The substitutions, Alonso, Pennant, and Fowler, all helped to open up the game to some degree, but it was a little odd to see whom they came on for. Alonso for Sissoko was obvious, but Pennant on for Bellamy and Fowler for Gerrard left me questioning. Bellamy had to have been protected because of his yellow, but even when less influential, he was still one of the better players on the pitch. And while Gerrard could probably use all the rest he can get, the commentators seemed correct to point out that Fowler links up with Gerrard better than anyone else on the team.

In keeping with the tone of the game, Lee Mason certainly had a stinker today as well. In place of Mark Halsay, he broke up Liverpool possession twice by getting in the way of play within 20 minutes, swallowed his whistle at points and gave harsh yellows (to Bellamy, Mascherano, and Petrov) at others. And Villa fans won’t be happy with him for ignoring what admittedly looked to be a penalty on Stilian Petrov right before halftime.

Credit where due, Villa did what was asked of them and defended doggedly. You always want to see a little more invention from opposition teams, especially when they’re the ones playing at home, but it’s not all that unusual or surprising. And you can’t real criticize the strikers when there are so few chances. The blame today falls in midfield, where nothing was created and possession was given away far too often when Villa defenders were sitting 3 yards off Liverpool players.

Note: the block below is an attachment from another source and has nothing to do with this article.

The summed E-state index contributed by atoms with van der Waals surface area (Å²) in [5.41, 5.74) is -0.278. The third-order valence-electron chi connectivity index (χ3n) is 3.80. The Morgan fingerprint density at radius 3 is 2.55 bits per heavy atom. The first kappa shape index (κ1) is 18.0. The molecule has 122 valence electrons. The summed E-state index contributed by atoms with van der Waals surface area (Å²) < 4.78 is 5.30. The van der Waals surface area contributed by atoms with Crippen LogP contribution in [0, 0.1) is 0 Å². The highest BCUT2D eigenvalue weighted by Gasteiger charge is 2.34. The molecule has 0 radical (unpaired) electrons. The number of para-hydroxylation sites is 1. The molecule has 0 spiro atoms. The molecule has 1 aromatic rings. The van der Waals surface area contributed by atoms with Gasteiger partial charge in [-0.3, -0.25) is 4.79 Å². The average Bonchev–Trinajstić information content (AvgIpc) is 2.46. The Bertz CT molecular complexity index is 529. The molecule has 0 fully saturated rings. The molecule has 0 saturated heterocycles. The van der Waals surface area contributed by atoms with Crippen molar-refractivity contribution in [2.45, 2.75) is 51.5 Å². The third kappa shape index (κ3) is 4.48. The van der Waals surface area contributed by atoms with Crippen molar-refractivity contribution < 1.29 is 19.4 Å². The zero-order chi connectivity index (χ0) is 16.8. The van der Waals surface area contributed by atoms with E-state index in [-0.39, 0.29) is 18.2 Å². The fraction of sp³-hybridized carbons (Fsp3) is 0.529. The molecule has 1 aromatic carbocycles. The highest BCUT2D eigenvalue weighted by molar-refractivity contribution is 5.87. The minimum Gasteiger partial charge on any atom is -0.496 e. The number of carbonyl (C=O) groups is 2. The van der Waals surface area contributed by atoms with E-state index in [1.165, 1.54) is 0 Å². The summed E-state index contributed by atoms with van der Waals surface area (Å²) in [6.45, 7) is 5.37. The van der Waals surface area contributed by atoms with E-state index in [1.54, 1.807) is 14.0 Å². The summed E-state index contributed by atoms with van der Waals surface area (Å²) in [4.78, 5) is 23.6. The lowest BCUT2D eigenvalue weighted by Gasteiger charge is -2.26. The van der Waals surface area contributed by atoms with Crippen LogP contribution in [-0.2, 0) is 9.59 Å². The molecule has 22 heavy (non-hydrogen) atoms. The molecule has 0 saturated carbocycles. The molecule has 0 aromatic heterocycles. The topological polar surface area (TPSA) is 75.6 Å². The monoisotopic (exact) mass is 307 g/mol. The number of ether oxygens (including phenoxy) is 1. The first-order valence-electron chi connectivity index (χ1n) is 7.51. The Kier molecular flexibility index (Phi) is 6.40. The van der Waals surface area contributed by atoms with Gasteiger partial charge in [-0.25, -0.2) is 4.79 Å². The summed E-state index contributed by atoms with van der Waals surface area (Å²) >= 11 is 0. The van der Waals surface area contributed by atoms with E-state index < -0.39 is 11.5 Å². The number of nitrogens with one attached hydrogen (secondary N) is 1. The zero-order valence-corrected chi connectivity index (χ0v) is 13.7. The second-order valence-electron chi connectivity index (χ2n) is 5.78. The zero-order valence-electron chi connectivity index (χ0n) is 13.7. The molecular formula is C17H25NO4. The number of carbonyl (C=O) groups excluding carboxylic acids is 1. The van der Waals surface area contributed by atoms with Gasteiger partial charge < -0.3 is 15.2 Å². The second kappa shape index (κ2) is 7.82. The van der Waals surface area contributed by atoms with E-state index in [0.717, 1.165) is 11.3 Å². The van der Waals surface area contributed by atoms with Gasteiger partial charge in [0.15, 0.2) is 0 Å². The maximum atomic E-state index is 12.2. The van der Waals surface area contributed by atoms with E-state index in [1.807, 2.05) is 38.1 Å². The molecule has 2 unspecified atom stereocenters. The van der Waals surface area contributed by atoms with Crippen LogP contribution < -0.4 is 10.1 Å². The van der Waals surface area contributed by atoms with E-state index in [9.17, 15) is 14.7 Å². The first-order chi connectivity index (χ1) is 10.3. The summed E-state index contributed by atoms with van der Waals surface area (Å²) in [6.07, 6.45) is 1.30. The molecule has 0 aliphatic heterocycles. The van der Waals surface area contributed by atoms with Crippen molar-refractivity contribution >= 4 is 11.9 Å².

Past is past, and the team has to play better. A Champions League place is still more then there for the taking, and 3rd place is still readily achievable. Arsenal have a game in hand, and are 0-0 with Everton in the background as I write this, but do have a marginally more difficult run in. A lot will be decided in the next game, and it’s against a team that has already beaten Liverpool 3 times this year, twice at Anfield. If today’s performance isn’t enough motivation, that should be.

16 March 2007

Liverpool at Aston Villa 03.18.07

9:35am, available in the US on Setanta Sports.

Liverpool: 4th place; 53 points out of 29 games
Villa: 13th place; 33 points out of 29 games

Last 4 meetings:
3-1 Liverpool (h) 10.28.06
3-1 Liverpool (h) 04.29.06
2-0 Liverpool (a) 11.05.05
2-1 Liverpool (h) 05.15.05

Last 3 games:
Liverpool: 0-1 Barcelona (h); 0-1 Man Utd (h); 4-0 Sheffield (h)
Villa: 0-1 Arsenal (h); 0-2 Reading (a); 1-1 Fulham (a)

Goalscorers (league; more than one goal):
Liverpool: Kuyt 9; Bellamy 7; Crouch 6; Gerrard 5; Alonso, Fowler, Garcia 3; Gonzalez 2
Villa: Barry 8; Agbonlahor 5; Angel 4; Carew, Moore 2

Referee: Mark Halsey

Guess at a squad:
Carra Hyypia Agger
Finnan Gerrard Mascherano Alonso Riise
Kuyt Bellamy

Guessing the wingbacks, as Rafa is prone to trot this formation out for away games where Liverpool should still see a fair amount of possession. See Newcastle last year and Wigan this year. In similar situations (Watford and West Ham this season), Benitez has gone with all three strikers and three center backs, but with Crouch out for a month or so having undergone an operation to fix his broken nose, that set-up can safely be ruled out.